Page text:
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“Little Men” deals in the currency of deep rooted, systematic, and aggressively present socioeconomic issues that plague our country today. Even with its punctual message and moving direction, it never fully clears the horizontal bar in which it wants to high jump. That said, Michael Barbieri delivers an incredible performance that feels of hot coal bleeding with fire. There’s not one second, when the young actor appears on screen, that you’re not wholly invested in his fury and passion. Young dude is the real deal.

 

Théophile Baquet in MICROBE & GASOLINE

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Microbe & Gasoline” eschews conventional narrative and climbs aboard director Michel Gondry’s grayscale cloud of self-discovery, friendship, and road tenderizing fury. Théophile Baquet (pictured left) quickly assimilates into the mercurially strange world and spends the duration of the film bounding, from situation to situation, with a self-assured grit and carbonated glee. Between this and Michael Barbieri’s performance in “Little Men”, 2016 was a banner year for actors under 20. This kid is going to have an incredible career.

 

Cast of CERTAIN WOMEN

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Kristen Stewart, Lily Gladstone, Laura Dern and Michelle Williams all deserve our continual praise. So does director Kelly Reichardt, who has silently become one of our most important filmmakers. She distills the loneliness and transmuting pride of what it means to be human, and husks the allusion of safety. “Certain Women” contains the second best diner scene this year, and the very best horse riding scene.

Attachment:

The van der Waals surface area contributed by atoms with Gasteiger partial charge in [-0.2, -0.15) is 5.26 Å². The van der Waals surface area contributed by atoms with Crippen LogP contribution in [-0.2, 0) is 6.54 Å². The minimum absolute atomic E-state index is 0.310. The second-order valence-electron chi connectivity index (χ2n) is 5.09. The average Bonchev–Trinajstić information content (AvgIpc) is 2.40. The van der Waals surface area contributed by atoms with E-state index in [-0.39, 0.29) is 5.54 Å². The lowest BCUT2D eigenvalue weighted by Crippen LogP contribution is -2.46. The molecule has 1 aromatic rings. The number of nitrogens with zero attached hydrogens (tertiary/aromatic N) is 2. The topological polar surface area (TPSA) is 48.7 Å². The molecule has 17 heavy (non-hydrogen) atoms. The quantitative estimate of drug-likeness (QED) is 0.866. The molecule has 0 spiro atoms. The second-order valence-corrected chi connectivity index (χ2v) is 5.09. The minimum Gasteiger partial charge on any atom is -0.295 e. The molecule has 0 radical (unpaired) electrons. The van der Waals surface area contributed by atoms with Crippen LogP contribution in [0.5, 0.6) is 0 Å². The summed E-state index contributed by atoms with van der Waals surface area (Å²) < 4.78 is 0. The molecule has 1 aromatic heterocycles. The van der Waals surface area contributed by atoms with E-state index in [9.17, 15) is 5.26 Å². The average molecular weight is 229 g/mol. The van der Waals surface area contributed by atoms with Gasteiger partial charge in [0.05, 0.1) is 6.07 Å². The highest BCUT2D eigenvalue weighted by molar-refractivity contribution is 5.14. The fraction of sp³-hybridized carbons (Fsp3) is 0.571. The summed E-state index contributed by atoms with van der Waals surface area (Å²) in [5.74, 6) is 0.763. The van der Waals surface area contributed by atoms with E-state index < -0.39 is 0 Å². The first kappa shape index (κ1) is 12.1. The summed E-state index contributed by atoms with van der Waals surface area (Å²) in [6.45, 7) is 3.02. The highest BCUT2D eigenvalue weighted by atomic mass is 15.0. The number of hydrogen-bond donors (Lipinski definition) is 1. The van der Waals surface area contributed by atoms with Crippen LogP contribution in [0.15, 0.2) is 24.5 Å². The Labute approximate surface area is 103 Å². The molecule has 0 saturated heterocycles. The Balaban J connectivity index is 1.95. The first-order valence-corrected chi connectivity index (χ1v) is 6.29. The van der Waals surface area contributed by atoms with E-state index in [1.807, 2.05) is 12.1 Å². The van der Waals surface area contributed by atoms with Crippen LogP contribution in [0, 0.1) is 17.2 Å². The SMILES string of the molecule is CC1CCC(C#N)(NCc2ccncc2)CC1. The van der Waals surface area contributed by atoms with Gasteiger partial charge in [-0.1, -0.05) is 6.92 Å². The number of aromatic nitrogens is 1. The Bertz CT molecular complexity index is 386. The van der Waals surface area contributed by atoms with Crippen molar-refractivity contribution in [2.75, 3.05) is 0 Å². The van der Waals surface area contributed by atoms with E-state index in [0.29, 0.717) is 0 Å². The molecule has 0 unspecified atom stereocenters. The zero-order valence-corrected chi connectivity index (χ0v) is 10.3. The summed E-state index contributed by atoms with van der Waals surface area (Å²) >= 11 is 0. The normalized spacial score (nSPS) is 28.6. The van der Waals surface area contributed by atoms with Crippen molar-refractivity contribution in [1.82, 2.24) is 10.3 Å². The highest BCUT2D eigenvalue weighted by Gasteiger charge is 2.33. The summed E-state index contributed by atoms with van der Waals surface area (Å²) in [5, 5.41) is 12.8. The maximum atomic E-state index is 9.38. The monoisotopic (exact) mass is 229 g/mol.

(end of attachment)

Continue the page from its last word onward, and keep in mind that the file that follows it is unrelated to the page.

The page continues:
Imogen Poots in GREEN ROOM

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“Green Room” pivots, wildly, and proclaims itself to be more than a simple genre film. Pockets of gore and eviscerated upholstery spring up in director Jeremy Saulnier’s grimy thriller. But at the center of the whooshing knives and racking shotguns is an intensely electrifying performance by Imogen Poots. Here, in a world of chaos and claustrophobia, she appeals to the basest of human subsistence and reaction. All that warpaint, though.

 

Everything in GIRL ASLEEP

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From its cherry-vanilla color palette to its erudite use of shapes and spiritual geography, director Rosemary Myers transforms a coming of age story into a haunting, sometimes supersonic, tale of cold bark and splintered walls. Here is a film that was absolutely robbed of production and costume design nominations at this year’s Academy Awards. In “Girl Asleep“, the fantastic Bethany Whitmore steps into a pastel-driven universe of fine-tuned dance moves, stylistic pirouettes, and ephemeral jolts of star-crossed uncertainty. Go. Watch. This. Film.

 

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Author: Rob Patrick

A member of the San Diego Film Critics Society, Rob created Cinema Spartan after he stepped down as the editor of a weekly. He has written for The East County Californian, The Alpine Sun, The East County Herald, The San Diego Entertainer, and the San Diego Reader. He has also introduced films with the Pacific Arts Movement. He co-owns two dire wolves, Buckley and Ruffin. At any given time, he can tell you superfluous hockey statistics. He is the chancellor of Tapatio, an advocate of iced tea, and an owner of at least 70 pairs of Vans.